The involvement of the IADB should ring some alarm bells as it has acted as a kind of World Bank in miniature in Latin America and the Caribbean since 1959, forcing austerity on some of the world’s poorest nations in the name of multilateral ‘development’. Indeed, one of the most troubling things about NACs, the operations of which have yet to be fully explained, is that former colonies in the global south will probably be the first to see their natural wonders like rainforests monetized through these schemes to fill the pockets of investors in richer countries like Canada and the United States.

Using the language of marketing, the IEG vaguely but oh so positively explains the idea of NACs on their web-site, “We are pioneering a new asset class based on natural assets and the mechanism to convert them to financial capital. These assets are essential, making life on Earth possible and enjoyable. They include biological systems that provide clean air, water, foods, medicines, a stable climate, human health and societal potential.” 

As Robert Hunziker more coherently broke down the concept on the web-site Counterpunch on Monday, “In simplest of terms, NACs allow for the formation of specialized corporations that hold the rights to the ecosystem services produced on a given chunk of land. The services might be sequestration of carbon or clean water or possibly rare Tibetan mountain air or maybe a lake teeming with trout in the wilderness. The possibilities are endless when auctioning off major chunks of an asset as big as the planet.”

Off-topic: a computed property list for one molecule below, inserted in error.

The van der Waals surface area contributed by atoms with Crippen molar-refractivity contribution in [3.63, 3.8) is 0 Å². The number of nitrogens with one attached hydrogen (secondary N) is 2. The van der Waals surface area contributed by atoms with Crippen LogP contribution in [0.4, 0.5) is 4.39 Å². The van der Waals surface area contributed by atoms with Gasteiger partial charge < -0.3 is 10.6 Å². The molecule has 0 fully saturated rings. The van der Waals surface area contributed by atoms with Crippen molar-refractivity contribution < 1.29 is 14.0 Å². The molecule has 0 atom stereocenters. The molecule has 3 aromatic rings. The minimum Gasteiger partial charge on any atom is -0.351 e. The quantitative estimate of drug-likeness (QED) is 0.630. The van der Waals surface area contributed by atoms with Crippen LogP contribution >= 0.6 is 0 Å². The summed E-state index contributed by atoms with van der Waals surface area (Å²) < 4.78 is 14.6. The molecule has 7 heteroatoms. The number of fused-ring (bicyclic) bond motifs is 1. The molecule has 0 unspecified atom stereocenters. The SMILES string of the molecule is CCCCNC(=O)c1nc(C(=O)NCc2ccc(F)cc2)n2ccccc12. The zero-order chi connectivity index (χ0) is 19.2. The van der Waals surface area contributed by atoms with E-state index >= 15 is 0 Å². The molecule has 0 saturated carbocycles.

Once these assets are identified and their ‘value’ has been assessed in a process that hasn’t yet been made public, they will be offered up to investors in Initial Public Offerings (IPOs), which is just one of the incentives the NYSE, which is itself a private entity owned by Intercontinental Exchange, has in listing these companies when they’re created.

While IEG has announced a partnership with an unnamed multinational corporation starting sometime this fall to create a NAC or NACs, it’s been reported by Reuters that the company, with the help of its partner the Inter-American Development Bank, has already begun discussions with the government of Costa Rica to form NACs there and “is also in discussions with other sovereign nations, private landowners, and public companies” to create more.